Family lawyer organisation, Resolution, has issued two joint notes to assist family lawyers in England and Wales ahead of the end of the Brexit transition/implementation period at 11 pm on 31 December...
(Court of Appeal, Patten, McFarlane, Floyd LJJ, 4 September 2013)
The parents' first child died after being born prematurely. No sinister findings were sought in relation to her cause of death but it was later discovered that she had sustained eight rib fractures during her life. No charges were brought but the local authority became involved when the mother became pregnant with their second child.
From birth the child was cared for by the maternal aunt and a fact-finding hearing took place in relation to the first child's injuries. The judge found that the injuries had occurred non-accidentally by one of four perpetrators. The judge made findings in relation to two past occasions when the father had been violent towards family members.
The judge found that on the balance of probabilities the father was the sole perpetrator of once incident causing the rib fractures. A further finding in relation to the paternal grandmother was made that she had told the mother not to tell the local authority of the history of domestic violence. The judge also found that the paternal grandmother either knew that her son had inflicted the injuries or had at least suspected that to be the case. The father and paternal grandmother appealed against the judge's findings.
The court was highly reluctant to interfere with the trial judge's judgment which was rich in detail and provided a clear understanding of the judge's reasoning. The context of the evidence was more than sufficient to suggest a theory that the father was the sole perpetrator. However, it was also possible to construct a theory to support the conclusion that the mother was the sole perpetrator.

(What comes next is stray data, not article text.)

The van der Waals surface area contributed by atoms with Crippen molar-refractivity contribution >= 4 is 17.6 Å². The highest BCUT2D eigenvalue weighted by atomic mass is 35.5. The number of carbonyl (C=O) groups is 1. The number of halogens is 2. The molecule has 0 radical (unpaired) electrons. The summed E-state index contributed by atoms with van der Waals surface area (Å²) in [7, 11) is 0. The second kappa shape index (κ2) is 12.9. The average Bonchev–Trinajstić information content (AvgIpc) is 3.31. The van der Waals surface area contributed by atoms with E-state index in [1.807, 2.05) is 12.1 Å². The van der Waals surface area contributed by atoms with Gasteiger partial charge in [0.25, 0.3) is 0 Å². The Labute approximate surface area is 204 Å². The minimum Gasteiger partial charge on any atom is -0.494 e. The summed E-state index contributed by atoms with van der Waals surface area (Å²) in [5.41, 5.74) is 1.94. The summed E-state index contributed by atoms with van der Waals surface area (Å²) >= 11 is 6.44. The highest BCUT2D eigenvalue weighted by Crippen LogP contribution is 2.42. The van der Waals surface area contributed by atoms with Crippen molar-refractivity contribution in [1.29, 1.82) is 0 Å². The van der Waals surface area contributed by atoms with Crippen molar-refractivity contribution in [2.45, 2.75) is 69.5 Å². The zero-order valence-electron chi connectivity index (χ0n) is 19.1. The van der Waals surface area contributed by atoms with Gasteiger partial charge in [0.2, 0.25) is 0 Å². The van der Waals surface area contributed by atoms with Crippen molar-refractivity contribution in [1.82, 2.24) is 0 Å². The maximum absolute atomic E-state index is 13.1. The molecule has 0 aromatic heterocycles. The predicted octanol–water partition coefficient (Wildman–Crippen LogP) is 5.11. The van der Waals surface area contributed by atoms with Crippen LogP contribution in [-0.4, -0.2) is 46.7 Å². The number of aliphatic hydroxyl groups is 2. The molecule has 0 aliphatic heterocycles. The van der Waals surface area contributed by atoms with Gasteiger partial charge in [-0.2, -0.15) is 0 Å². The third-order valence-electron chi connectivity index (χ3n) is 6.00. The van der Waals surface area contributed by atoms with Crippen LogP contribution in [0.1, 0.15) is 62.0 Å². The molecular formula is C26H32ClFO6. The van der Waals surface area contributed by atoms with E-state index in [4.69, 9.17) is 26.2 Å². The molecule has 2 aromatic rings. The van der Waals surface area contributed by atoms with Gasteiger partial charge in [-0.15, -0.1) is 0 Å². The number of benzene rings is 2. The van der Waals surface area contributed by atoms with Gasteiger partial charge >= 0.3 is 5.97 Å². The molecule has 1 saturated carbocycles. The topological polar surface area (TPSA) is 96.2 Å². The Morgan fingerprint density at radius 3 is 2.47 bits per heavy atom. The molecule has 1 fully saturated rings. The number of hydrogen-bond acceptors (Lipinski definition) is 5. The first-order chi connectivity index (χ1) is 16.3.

None of the facts put forward by the mother and the authority were sufficient to support a positive finding that the father was the sole perpetrator. The reality was that there was evidence upon which to conclude that there was a real possibility that either the mother or father could be the perpetrator, but insufficient evidence upon which to conclude that one of them was the sole perpetrator.
The father's appeal was allowed in full. The mother and father would remain in the pool of potential perpetrators. There was no evidence to suggest that the father had told the grandmother that he was responsible for the injuries nor that she had been in the room when the injuries were sustained. There was insufficient evidence to find that the grandmother had known the son perpetrated the injuries. The grandmother's appeal would be allowed on a limited basis and the knowledge finding would be set aside.